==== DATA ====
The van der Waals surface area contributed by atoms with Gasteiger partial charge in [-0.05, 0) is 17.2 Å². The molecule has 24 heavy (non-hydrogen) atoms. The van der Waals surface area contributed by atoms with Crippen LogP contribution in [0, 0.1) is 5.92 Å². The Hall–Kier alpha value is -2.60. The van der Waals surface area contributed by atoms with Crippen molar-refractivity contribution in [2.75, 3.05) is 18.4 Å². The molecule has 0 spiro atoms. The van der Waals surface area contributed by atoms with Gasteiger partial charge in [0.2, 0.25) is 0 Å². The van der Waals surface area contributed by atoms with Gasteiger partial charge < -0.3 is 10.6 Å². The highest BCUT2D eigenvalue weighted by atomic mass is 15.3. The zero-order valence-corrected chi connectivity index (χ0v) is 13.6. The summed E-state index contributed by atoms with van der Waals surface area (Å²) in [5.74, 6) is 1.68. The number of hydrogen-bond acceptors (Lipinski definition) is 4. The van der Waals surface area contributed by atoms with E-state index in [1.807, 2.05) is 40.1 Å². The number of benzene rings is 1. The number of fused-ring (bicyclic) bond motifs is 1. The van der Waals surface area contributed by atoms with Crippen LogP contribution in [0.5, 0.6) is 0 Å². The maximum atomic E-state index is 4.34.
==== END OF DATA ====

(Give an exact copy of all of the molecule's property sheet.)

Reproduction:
The van der Waals surface area contributed by atoms with Gasteiger partial charge in [-0.05, 0) is 17.2 Å². The molecule has 24 heavy (non-hydrogen) atoms. The van der Waals surface area contributed by atoms with Crippen LogP contribution in [0, 0.1) is 5.92 Å². The Hall–Kier alpha value is -2.60. The van der Waals surface area contributed by atoms with Crippen molar-refractivity contribution in [2.75, 3.05) is 18.4 Å². The molecule has 0 spiro atoms. The van der Waals surface area contributed by atoms with Gasteiger partial charge in [0.2, 0.25) is 0 Å². The van der Waals surface area contributed by atoms with Gasteiger partial charge < -0.3 is 10.6 Å². The highest BCUT2D eigenvalue weighted by atomic mass is 15.3. The zero-order valence-corrected chi connectivity index (χ0v) is 13.6. The summed E-state index contributed by atoms with van der Waals surface area (Å²) in [5.74, 6) is 1.68. The number of hydrogen-bond acceptors (Lipinski definition) is 4. The van der Waals surface area contributed by atoms with E-state index in [1.807, 2.05) is 40.1 Å². The number of benzene rings is 1. The number of fused-ring (bicyclic) bond motifs is 1. The van der Waals surface area contributed by atoms with Crippen LogP contribution in [0.5, 0.6) is 0 Å². The maximum atomic E-state index is 4.34.